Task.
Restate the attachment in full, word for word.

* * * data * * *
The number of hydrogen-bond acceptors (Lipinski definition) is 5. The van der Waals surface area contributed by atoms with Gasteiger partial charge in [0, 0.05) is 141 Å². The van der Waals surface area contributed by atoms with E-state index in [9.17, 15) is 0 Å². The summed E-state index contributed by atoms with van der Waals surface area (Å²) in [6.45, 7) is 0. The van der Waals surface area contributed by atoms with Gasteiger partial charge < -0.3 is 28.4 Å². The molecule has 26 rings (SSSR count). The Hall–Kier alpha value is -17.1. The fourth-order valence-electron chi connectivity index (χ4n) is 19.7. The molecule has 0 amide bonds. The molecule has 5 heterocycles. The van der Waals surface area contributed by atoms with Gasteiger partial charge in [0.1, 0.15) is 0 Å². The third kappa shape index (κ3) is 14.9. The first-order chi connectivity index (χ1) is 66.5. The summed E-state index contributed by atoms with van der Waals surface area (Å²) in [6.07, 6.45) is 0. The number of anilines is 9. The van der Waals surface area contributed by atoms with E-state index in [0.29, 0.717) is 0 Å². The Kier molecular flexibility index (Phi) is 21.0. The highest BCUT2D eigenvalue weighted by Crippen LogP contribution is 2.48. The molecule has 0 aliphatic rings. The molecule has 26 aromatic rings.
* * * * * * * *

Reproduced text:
The number of hydrogen-bond acceptors (Lipinski definition) is 5. The van der Waals surface area contributed by atoms with Gasteiger partial charge in [0, 0.05) is 141 Å². The van der Waals surface area contributed by atoms with E-state index in [9.17, 15) is 0 Å². The summed E-state index contributed by atoms with van der Waals surface area (Å²) in [6.45, 7) is 0. The van der Waals surface area contributed by atoms with Gasteiger partial charge < -0.3 is 28.4 Å². The molecule has 26 rings (SSSR count). The Hall–Kier alpha value is -17.1. The fourth-order valence-electron chi connectivity index (χ4n) is 19.7. The molecule has 0 amide bonds. The molecule has 5 heterocycles. The van der Waals surface area contributed by atoms with Gasteiger partial charge in [0.1, 0.15) is 0 Å². The third kappa shape index (κ3) is 14.9. The first-order chi connectivity index (χ1) is 66.5. The summed E-state index contributed by atoms with van der Waals surface area (Å²) in [6.07, 6.45) is 0. The number of anilines is 9. The van der Waals surface area contributed by atoms with E-state index in [0.29, 0.717) is 0 Å². The Kier molecular flexibility index (Phi) is 21.0. The highest BCUT2D eigenvalue weighted by Crippen LogP contribution is 2.48. The molecule has 0 aliphatic rings. The molecule has 26 aromatic rings.